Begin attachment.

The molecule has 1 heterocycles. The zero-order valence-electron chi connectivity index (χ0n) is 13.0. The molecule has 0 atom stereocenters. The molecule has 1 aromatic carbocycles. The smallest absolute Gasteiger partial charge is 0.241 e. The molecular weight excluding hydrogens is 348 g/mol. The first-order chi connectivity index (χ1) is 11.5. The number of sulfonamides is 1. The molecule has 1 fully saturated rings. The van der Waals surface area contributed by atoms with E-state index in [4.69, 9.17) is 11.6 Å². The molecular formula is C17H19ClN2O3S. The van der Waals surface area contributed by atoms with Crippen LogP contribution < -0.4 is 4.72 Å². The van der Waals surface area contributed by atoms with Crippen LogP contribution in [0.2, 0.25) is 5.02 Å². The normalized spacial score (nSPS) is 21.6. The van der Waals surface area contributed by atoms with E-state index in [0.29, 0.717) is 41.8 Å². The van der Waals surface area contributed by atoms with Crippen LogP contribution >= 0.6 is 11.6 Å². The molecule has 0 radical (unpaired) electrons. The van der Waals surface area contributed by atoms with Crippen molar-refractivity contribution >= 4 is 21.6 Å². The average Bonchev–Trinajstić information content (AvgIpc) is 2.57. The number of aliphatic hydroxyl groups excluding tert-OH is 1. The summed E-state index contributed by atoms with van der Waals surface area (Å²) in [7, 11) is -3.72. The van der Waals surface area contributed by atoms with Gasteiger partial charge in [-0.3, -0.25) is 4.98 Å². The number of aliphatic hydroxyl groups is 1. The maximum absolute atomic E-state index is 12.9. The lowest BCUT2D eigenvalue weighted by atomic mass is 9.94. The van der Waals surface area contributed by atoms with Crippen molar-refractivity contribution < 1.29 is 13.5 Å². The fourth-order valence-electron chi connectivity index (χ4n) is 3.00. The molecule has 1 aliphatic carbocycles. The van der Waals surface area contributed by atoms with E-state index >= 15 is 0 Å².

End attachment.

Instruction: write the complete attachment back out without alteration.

The molecule has 1 heterocycles. The zero-order valence-electron chi connectivity index (χ0n) is 13.0. The molecule has 0 atom stereocenters. The molecule has 1 aromatic carbocycles. The smallest absolute Gasteiger partial charge is 0.241 e. The molecular weight excluding hydrogens is 348 g/mol. The first-order chi connectivity index (χ1) is 11.5. The number of sulfonamides is 1. The molecule has 1 fully saturated rings. The van der Waals surface area contributed by atoms with E-state index in [4.69, 9.17) is 11.6 Å². The molecular formula is C17H19ClN2O3S. The van der Waals surface area contributed by atoms with Crippen LogP contribution < -0.4 is 4.72 Å². The van der Waals surface area contributed by atoms with Crippen LogP contribution in [0.2, 0.25) is 5.02 Å². The normalized spacial score (nSPS) is 21.6. The van der Waals surface area contributed by atoms with E-state index in [0.29, 0.717) is 41.8 Å². The van der Waals surface area contributed by atoms with Crippen LogP contribution >= 0.6 is 11.6 Å². The molecule has 0 radical (unpaired) electrons. The van der Waals surface area contributed by atoms with Crippen molar-refractivity contribution >= 4 is 21.6 Å². The average Bonchev–Trinajstić information content (AvgIpc) is 2.57. The number of aliphatic hydroxyl groups excluding tert-OH is 1. The summed E-state index contributed by atoms with van der Waals surface area (Å²) in [7, 11) is -3.72. The van der Waals surface area contributed by atoms with Gasteiger partial charge in [-0.3, -0.25) is 4.98 Å². The number of aliphatic hydroxyl groups is 1. The maximum absolute atomic E-state index is 12.9. The lowest BCUT2D eigenvalue weighted by atomic mass is 9.94. The van der Waals surface area contributed by atoms with Crippen molar-refractivity contribution < 1.29 is 13.5 Å². The fourth-order valence-electron chi connectivity index (χ4n) is 3.00. The molecule has 1 aliphatic carbocycles. The van der Waals surface area contributed by atoms with E-state index >= 15 is 0 Å².